Are You Considering Mandating COVID-19 Vaccinations at the Workplace?

               Although it will be months before a COVID-19 vaccine is readily available to all Americans, the news of vaccine distribution and the desire to return to some sort of normalcy in the workplace may be encouraging employers to consider implementing vaccination policies.  In response, the U.S. Equal Employment Opportunity Commission recently issued guidance to employers considering COVID-19 vaccination programs for their employees as related to various equal employment opportunity laws, including the ADA and the Rehabilitation Act, GINA, and Title VII of the Civil Rights Act of 1964.

                The EEOC guidance does not directly provide that mandatory vaccination policies are lawful, but provides guidance on how an employer should respond to requests from employees who cannot or refuse to obtain a vaccination.  This framework suggests that requiring a COVID-19 vaccination as a condition to returning to the workplace is not per se unlawful, but employers must ensure certain conditions are met.  At a minimum, employers are obligated to provide accommodations to employees with religious objections to vaccines, pregnant workers, and employees who have disabilities that may prevent them from obtaining a vaccination.  

                The EEOC’s guidance suggests that an employer may require vaccination as a requirement for returning to the workplace.  However, before an employer may exclude an employee from the workplace, “the employer must show that an unvaccinated employee would pose a direct threat due to a significant risk of substantial harm to the health or safety of the individual or others that cannot be eliminated or reduced by reasonable accommodation.”  The EEOC provides four factors to consider when determining whether a direct threat exists, including (1) the duration of the risk; (2) the nature and severity of the potential harm; (3) the likelihood that the potential harm will occur; and (4) the imminence of the potential harm.  If the employer determines an unvaccinated employee is a direct threat, the EEOC provides that the employer cannot exclude the employee from the workplace “unless there is no way to provide a reasonable accommodation that would eliminate or reduce this risk so that the unvaccinated employee does not pose a direct threat.”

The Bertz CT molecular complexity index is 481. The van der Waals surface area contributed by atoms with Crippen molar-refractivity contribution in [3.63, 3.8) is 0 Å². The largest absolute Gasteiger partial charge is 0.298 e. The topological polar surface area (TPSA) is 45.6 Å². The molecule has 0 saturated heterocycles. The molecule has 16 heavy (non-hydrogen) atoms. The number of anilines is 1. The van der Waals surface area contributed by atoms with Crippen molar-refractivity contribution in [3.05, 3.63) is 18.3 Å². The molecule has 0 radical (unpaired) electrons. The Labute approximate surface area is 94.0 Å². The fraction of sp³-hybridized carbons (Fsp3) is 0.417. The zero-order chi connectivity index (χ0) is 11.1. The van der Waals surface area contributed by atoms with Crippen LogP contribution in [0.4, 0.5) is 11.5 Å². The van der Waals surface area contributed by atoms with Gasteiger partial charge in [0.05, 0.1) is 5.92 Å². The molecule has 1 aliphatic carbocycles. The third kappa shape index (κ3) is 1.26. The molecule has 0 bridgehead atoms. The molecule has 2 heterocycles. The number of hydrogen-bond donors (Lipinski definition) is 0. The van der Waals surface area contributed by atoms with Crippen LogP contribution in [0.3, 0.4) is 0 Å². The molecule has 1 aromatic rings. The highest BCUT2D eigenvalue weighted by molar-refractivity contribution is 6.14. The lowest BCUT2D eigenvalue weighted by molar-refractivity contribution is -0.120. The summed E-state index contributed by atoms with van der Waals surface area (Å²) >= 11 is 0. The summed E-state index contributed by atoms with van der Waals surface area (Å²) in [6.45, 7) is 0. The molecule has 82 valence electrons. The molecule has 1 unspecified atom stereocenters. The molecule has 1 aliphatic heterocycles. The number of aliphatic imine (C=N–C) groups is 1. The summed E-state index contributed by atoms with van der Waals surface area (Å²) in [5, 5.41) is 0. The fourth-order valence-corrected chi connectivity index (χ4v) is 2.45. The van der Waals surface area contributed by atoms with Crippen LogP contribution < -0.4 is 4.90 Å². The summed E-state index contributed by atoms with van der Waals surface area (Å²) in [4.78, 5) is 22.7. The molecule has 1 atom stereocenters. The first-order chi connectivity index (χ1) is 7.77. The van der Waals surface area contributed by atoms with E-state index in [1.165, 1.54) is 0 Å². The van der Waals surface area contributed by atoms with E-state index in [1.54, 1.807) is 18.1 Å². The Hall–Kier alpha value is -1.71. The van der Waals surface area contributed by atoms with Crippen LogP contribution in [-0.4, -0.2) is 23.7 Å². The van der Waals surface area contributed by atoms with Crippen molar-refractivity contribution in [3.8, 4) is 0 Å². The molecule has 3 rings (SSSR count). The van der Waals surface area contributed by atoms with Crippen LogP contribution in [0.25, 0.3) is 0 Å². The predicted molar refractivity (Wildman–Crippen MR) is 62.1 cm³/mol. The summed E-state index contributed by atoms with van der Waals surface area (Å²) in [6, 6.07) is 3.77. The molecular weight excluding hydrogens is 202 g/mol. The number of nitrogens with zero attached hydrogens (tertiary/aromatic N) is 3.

The Americans with Disabilities Act requires employers to provide a reasonable accommodation to any employee whose disability prevents them from being vaccinated, unless doing so is an “undue hardship.”  “Undue hardship” is defined under the ADA as “significant difficulty or expense.”  An employer must consider the nature of its workforce and the employee’s particular position in evaluating accommodation options.  The employer should engage in an interactive process with the employee in determining a reasonable accommodation. 

                Similarly, employees who report a sincere religious belief prevents them from being vaccinated should be accommodated unless providing such an accommodation is an “undue hardship” as provided under Title VII.  In this situation, the “undue hardship” standard requires that the employer show that providing an accommodation imposes “more than a de minimis cost or burden on the employer.”  This standard is a less rigorous burden than under the ADA.  However, the employer should still engage in the interactive fact-based process.

                While the Covid-19 vaccine availability continues to evolve, it may be important for employers to begin considering options for revising its policies.  Our team is ready to assist you in making an informed decision as to whether your business should mandate or simply encourage your employees to receive the Covid-19 vaccine.


By: Betsy Huffman